A Cauliflorous Tree
From Australia:

Bushy Yate

(Eucalyptus lehmannii)

The buds and flowers of bushy yate (Eucalyptus lehmannii) grow out of the trunk and limbs. This fast-growing Australian tree makes a dense, leafy barrier or screen in southern California.

Cauliflory In Figs (Ficus)

One of the most interesting examples of cauliflory is Ficus pretoriae, an unusual African fig planted at San Diego Wild Animal Park. The globose, fleshy structures which most people call fruits are attached directly to the main trunk and limbs. These hollow structures (called syconia) are actually lined on the inside with minute unisexual male and female flowers. They are unique to the genus Ficus and the closely-related genus Dammaropsis (now referred to as Ficus dammaropsis), both members of the mulberry family (Moraceae). Like all the other 1000 species of figs, F. pretoriae is pollinated by a minute symbiotic agaonid wasp that is unique to this African fig. Although the symbiotic wasps of several other cultivated figs have been introduced into southern California, I have never seen the pollinator for F. pretoriae in our state. Another marvelous cauliflorous fig (F. auriculata) grows in San Diego County at Quail Botanic Garden and inside the Botanical Building near the Museum of Art in Balboa Park.

Ficus pretoriae, an interesting African fig with cauliflorous syconia (hollow structures lined on the inside with minute unisexual flowers). In true cauliflory fashion, the flower-bearing syconia arise from the main trunk and limbs.

Appearing like clusters of mushrooms, the flower-bearing syconia of Roxburgh Fig (Ficus auriculata) develop on the main trunk and near the ground.

Fig/Fig Wasp Symbiosis

See Ficus dammaropsis
The True Sexuality Of Figs
Fig Wasp Gall Controversy
The Figs Of The Holy Land
Evolution Of Dioecious Figs
Fig & Fig Wasp Relationship
Pollination In Dioecious Figs


A remarkable tree native to the Guanacaste Province of Costa Rica is known locally as "palanco" (Sapranthus palanga). It produces large, purple flowers and large, thick-walled fruits directly from its main trunk. Like several other members of the annona family (Annonaceae), including soursop (Annona muricata), cherimoya (A. cherimola), sugar apple (A. squamosa) and custard apple (A. reticulata), the large-seeded fruits attract a variety of animals. Unlike most other cauliflorous species, the blossoms of palanco are pollinated by carrion beetles and flies because they have a strong odor resembling a rotting carcass.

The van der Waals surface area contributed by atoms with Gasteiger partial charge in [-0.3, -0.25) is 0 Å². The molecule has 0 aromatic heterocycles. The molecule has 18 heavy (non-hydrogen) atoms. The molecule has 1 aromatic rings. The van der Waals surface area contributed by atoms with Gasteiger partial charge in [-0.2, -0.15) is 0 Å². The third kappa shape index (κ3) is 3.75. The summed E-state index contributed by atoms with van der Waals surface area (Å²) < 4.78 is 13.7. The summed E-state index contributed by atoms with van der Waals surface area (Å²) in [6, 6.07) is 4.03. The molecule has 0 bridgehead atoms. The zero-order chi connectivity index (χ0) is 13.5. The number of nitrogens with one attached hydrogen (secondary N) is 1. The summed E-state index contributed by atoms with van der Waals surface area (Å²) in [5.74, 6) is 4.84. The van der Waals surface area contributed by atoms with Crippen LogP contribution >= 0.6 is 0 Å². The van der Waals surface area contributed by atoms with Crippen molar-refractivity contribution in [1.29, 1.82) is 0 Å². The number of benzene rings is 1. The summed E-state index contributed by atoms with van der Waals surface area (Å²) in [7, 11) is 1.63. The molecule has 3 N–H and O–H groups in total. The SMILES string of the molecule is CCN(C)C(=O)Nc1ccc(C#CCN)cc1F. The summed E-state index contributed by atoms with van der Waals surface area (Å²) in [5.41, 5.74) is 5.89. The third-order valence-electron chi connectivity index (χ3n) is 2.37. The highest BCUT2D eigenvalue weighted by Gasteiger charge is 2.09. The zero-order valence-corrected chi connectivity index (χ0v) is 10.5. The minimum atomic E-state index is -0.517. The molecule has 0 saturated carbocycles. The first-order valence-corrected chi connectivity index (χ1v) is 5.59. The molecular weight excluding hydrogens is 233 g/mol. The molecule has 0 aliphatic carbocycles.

See Photo Of Soursop Growing Out Of Tree Trunk


The Cacao Or Chocolate Tree

Several well-known cauliflorous species are the source of delicious and economically important products. The chocolate or cacao tree (Theobroma cacao) is believed to have originated in the Amazon Basin on the eastern equatorial slopes of the Andes. It is a small, shade-loving understory tree of wet tropical lowland forests. Many Indian tribes believed the plant came from the gods, hence the generic name Theobroma, meaning "food of the gods." In fact, it was so revered by native people that the seeds were used as currency by Aztecs and Mayas. In true cauliflory fashion, the curious blossoms grow directly out of the main trunk and branches. According to Daniel Janzen (Costa Rican Natural History, 1883), the flowers are believed to be pollinated by small ceratopogonid midges, although other small moths and beetles may be involved. The large, oblong fruits contain five rows of large seeds which are roasted and processed into cocoa. The seeds are dispersed by small mammals and monkeys as they break through the pod wall and eat the sugary pulp, leaving the seeds behind. Humans are very fond of the powdered seeds, especially when they are blended with milk and sugar to make highly caloric, heavenly-flavored confections, desserts and drinks. The seeds also contain the alkaloid theobromine, a caffeine relative with many reputed attributes, from a mild stimulant to a pleasant aphrodisiac. The latter quality may have evolved into the tradition of giving a box of these tasty morsels to a special romantic friend.